Adult learning is personal — and in person


Adult learning is personal — and in person

A new language. The habits of hummingbirds. Changing a flapper valve.

Choose your topic: We like to learn. And for most of us, that continues well beyond the traditional school years.

A recent survey from the Pew Research Center shows a strong majority of American adults —73% — consider themselves lifelong learners. About the same number are what Pew calls personal learners. They’re taking courses, reading or going to events to learn more about a topic that interests them personally. Only about half as many are professional learners, gaining skills or advance their career.

The survey also says there’s a strong correlation between higher levels of education and income and a higher likelihood we’ll pursue ongoing learning.

What’s perhaps more surprising is where we like to put on our learning caps. If you think the internet is the go-to source for knowledge in today’s digital world, you fail this pop-up quiz. Instead, the vast majority prefer to learn in physical settings than online.

  • 81% of personal learners say they visit a high school, place of worship or library to learn, compared with 52% who cite the internet.
  • 75% of professional learners say they crack the books in a work-related setting, versus 55% who head online.

Where can you turn to learn? If you work for a larger company, your human resources department likely offers training or materials. If there’s a university or community college nearby, that’s a no-brainer, too. But don’t overlook these resources that may be available in your community:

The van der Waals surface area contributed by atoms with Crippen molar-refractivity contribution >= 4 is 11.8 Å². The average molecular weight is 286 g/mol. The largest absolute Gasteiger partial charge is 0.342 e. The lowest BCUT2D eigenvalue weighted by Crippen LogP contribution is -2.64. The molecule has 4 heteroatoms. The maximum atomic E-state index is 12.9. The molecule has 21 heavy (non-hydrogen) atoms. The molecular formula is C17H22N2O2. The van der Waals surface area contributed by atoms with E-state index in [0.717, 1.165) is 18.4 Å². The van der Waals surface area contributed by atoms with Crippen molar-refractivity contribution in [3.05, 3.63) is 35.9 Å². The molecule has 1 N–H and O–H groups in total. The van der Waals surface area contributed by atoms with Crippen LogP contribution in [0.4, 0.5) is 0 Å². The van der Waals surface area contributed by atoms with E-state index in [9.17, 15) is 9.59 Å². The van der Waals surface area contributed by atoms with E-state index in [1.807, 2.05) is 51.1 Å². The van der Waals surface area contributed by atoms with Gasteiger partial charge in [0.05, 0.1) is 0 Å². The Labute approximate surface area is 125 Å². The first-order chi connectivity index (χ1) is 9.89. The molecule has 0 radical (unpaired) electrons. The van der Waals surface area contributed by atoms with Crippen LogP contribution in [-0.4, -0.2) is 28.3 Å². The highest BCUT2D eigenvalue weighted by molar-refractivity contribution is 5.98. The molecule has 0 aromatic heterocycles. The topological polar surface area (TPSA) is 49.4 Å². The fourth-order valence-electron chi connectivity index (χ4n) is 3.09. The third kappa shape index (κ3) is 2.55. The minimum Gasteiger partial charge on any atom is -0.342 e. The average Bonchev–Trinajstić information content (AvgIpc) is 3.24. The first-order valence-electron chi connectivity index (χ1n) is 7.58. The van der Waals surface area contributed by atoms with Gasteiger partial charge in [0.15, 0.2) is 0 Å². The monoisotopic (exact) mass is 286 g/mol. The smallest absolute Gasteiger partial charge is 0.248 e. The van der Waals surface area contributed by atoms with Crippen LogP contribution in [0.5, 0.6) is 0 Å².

• Local library. It’s not just for book clubs. Many branches offer low- or co-cost classes on English as a second language, public speaking, arts and crafts, resume writing and more.
  • Museums. Yours may offer art classes, history lessons or guided tours that offer insights into exhibits.
  • Home improvement stores. Ask about classes on DIY projects from painting to installing a dimmer switch.
  • Churches and synagogues. Many have a variety of small groups that bring in speakers or go on field trips, and visitors are welcome.
  • Professional associations. Check out clubs for nearly every interest imaginable. Many encourage guests.
  • Charitable organizations. Volunteer for a cause you believe in and learn as you go.
  • Friends and neighbors. Know someone who bakes to-die-for cakes or has the best garden on the block? Ask if you can “job shadow” while they work their craft. You might even get to lick the frosting bowl.
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